Mahabalipuram and the Yonghy-Bonghy Bo

South India is known for its wonderful vegetarian cuisine, but it has other cultural attractions too. Contemporary with the classical period of the Maya civilization in Central America, the temple complex at Mahabalipuram reflects the aspirations of the late Pallava dynasty.

The Coromandel Coast is the name given to the south-eastern coast of India. The land of the Chola dynasty was called Cholamandalam in Tamil, literally translated as “The realm of the Cholas”, from which Coromandel is derived. Aficionados of Edward Lear will recall that “The Courtship Of The Yonghy-bonghy-bo” takes place there:

“On the Coast of Coromandel
Where the early pumpkins blow,
In the middle of the woods
Lived the Yonghy-Bonghy-Bo.
Two old chairs, and half a candle,
One old jug without a handle–
These were all his worldly goods,
In the middle of the woods,
These were all his worldly goods,
Of the Yonghy-Bonghy-Bo,
Of the Yonghy-Bonghy Bo.”

Mahabalipuram(1)Mahabalipuram is one of the major centres of the cult of the Hindu god Siva. The sanctuary, now a UNESCO World Heritage site, is known for its rathas (temples in the form of chariots), mandapas (cave sanctuaries), and giant open-air reliefs. Founded in the 7th century by the Pallavas sovereigns south of Madras, the harbour of Mahabalipuram traded with the distant kingdoms of Kambuja (Cambodia) and Shrivijaya (Malaysia, Sumatra, Java) and with the empire of Champa (Annam). But its fame today rests with its rock sanctuaries and Brahmin temples which were constructed or decorated between 630 and 728.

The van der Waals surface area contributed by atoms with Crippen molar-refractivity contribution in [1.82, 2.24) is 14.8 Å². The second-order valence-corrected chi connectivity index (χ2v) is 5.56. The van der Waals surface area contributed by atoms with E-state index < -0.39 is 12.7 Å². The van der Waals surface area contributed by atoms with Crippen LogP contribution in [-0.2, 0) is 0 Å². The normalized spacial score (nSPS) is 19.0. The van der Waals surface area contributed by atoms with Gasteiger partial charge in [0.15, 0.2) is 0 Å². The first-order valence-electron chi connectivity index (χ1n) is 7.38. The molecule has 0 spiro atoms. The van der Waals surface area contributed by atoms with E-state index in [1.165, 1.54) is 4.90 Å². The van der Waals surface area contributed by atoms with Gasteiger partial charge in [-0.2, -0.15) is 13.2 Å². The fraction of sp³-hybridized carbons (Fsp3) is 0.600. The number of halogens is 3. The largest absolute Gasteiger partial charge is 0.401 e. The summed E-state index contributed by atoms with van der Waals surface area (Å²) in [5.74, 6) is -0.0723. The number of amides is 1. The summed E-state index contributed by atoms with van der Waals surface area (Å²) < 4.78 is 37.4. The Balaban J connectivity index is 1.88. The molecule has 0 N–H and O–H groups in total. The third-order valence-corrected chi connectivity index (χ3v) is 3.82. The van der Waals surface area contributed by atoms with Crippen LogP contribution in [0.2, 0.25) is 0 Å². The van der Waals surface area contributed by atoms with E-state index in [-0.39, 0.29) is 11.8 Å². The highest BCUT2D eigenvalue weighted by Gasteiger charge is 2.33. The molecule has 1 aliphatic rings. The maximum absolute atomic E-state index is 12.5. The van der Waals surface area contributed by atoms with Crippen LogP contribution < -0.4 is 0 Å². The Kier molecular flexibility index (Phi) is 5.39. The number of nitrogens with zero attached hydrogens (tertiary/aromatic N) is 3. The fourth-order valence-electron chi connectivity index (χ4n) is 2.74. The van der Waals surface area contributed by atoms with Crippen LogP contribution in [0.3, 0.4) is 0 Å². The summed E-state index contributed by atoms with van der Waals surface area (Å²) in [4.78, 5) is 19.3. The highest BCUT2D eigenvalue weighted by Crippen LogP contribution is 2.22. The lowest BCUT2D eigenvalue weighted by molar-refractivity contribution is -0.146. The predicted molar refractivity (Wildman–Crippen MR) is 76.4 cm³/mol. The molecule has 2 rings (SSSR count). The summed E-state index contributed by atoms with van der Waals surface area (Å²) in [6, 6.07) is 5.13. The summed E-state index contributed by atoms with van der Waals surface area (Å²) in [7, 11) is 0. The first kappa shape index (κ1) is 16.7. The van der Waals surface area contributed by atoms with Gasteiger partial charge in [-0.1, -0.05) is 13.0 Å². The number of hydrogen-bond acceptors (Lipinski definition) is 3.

Mahabalipuram(2)An 8th century Tamil text described this place as Kadal Mallai (Sea Mountain) “where the ships rode at anchor bent to the point of breaking laden as they were with wealth, big trunked elephants and gems of nine varieties in heaps.” It is also known as Mamallapattana and Mamallapuram. Another name by which Mahabalipuram has been known to mariners, at least since Marco Polo’s time is “Seven Pagodas”, of which only, the Shore Temple, survives. The others are believed to have been swept into the sea.

Mahabalipuram(3)The carvings on the temples of Mahabalipuram portray events described in ancient India’s Sanskrit epic the Mahabharata. Five monolithic pyramidal structures called the Pancha Rathas (Five Chariots) are named after the Pandava brothers (Arjuna, Bhima, Yudhishthira, Nakula and Sahadeva). Together, the brothers fought and won a great war against their cousins the Kauravas, which came to be known as the Battle of Kurukshetra. An interesting aspect of the rathas is that, despite their size, each is carved from a single large rock.

Edward Lear went to Mahabalipuram when he visited India 1873-75. He met schoolchildren who could recite from memory the whole of The Owl and the Pussy-Cat. Although “The Courtship Of The Yonghy-bonghy-bo” was written earlier (1871), there are eight watercolours of Mahabalipuram dated August 1874 among the 3,500 drawings by Lear in Harvard University’s Houghton Library – which holds by far the largest collection of his works in the world.

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